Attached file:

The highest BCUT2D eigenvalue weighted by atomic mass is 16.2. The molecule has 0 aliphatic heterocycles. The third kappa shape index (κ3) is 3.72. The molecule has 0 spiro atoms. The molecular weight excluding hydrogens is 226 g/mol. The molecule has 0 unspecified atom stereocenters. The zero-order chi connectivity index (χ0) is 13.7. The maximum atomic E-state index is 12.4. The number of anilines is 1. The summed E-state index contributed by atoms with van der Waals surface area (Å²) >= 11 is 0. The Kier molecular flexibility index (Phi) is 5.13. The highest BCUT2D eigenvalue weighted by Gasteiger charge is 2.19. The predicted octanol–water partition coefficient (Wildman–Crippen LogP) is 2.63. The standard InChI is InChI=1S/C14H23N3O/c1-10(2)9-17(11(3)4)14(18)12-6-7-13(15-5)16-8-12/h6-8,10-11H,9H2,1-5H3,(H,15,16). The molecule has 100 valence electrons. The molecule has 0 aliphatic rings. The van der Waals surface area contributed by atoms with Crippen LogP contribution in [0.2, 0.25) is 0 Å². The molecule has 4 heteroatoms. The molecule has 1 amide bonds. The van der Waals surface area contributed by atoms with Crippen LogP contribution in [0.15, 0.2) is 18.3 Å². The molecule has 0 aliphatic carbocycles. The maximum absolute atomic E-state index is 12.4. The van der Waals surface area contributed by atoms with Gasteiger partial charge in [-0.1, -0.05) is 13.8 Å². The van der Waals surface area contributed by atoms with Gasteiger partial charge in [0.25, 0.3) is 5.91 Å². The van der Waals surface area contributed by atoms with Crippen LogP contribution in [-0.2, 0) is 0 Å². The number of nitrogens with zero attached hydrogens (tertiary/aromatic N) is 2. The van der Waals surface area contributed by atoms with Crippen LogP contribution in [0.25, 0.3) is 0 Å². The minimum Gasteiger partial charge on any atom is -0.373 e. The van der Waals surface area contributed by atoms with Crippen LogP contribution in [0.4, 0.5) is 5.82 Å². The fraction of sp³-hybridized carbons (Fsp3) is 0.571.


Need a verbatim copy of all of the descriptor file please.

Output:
The highest BCUT2D eigenvalue weighted by atomic mass is 16.2. The molecule has 0 aliphatic heterocycles. The third kappa shape index (κ3) is 3.72. The molecule has 0 spiro atoms. The molecular weight excluding hydrogens is 226 g/mol. The molecule has 0 unspecified atom stereocenters. The zero-order chi connectivity index (χ0) is 13.7. The maximum atomic E-state index is 12.4. The number of anilines is 1. The summed E-state index contributed by atoms with van der Waals surface area (Å²) >= 11 is 0. The Kier molecular flexibility index (Phi) is 5.13. The highest BCUT2D eigenvalue weighted by Gasteiger charge is 2.19. The predicted octanol–water partition coefficient (Wildman–Crippen LogP) is 2.63. The standard InChI is InChI=1S/C14H23N3O/c1-10(2)9-17(11(3)4)14(18)12-6-7-13(15-5)16-8-12/h6-8,10-11H,9H2,1-5H3,(H,15,16). The molecule has 100 valence electrons. The molecule has 0 aliphatic rings. The van der Waals surface area contributed by atoms with Crippen LogP contribution in [0.2, 0.25) is 0 Å². The molecule has 4 heteroatoms. The molecule has 1 amide bonds. The van der Waals surface area contributed by atoms with Crippen LogP contribution in [0.15, 0.2) is 18.3 Å². The molecule has 0 aliphatic carbocycles. The maximum absolute atomic E-state index is 12.4. The van der Waals surface area contributed by atoms with Gasteiger partial charge in [-0.1, -0.05) is 13.8 Å². The van der Waals surface area contributed by atoms with Gasteiger partial charge in [0.25, 0.3) is 5.91 Å². The van der Waals surface area contributed by atoms with Crippen LogP contribution in [-0.2, 0) is 0 Å². The number of nitrogens with zero attached hydrogens (tertiary/aromatic N) is 2. The van der Waals surface area contributed by atoms with Crippen LogP contribution in [0.25, 0.3) is 0 Å². The minimum Gasteiger partial charge on any atom is -0.373 e. The van der Waals surface area contributed by atoms with Crippen LogP contribution in [0.4, 0.5) is 5.82 Å². The fraction of sp³-hybridized carbons (Fsp3) is 0.571.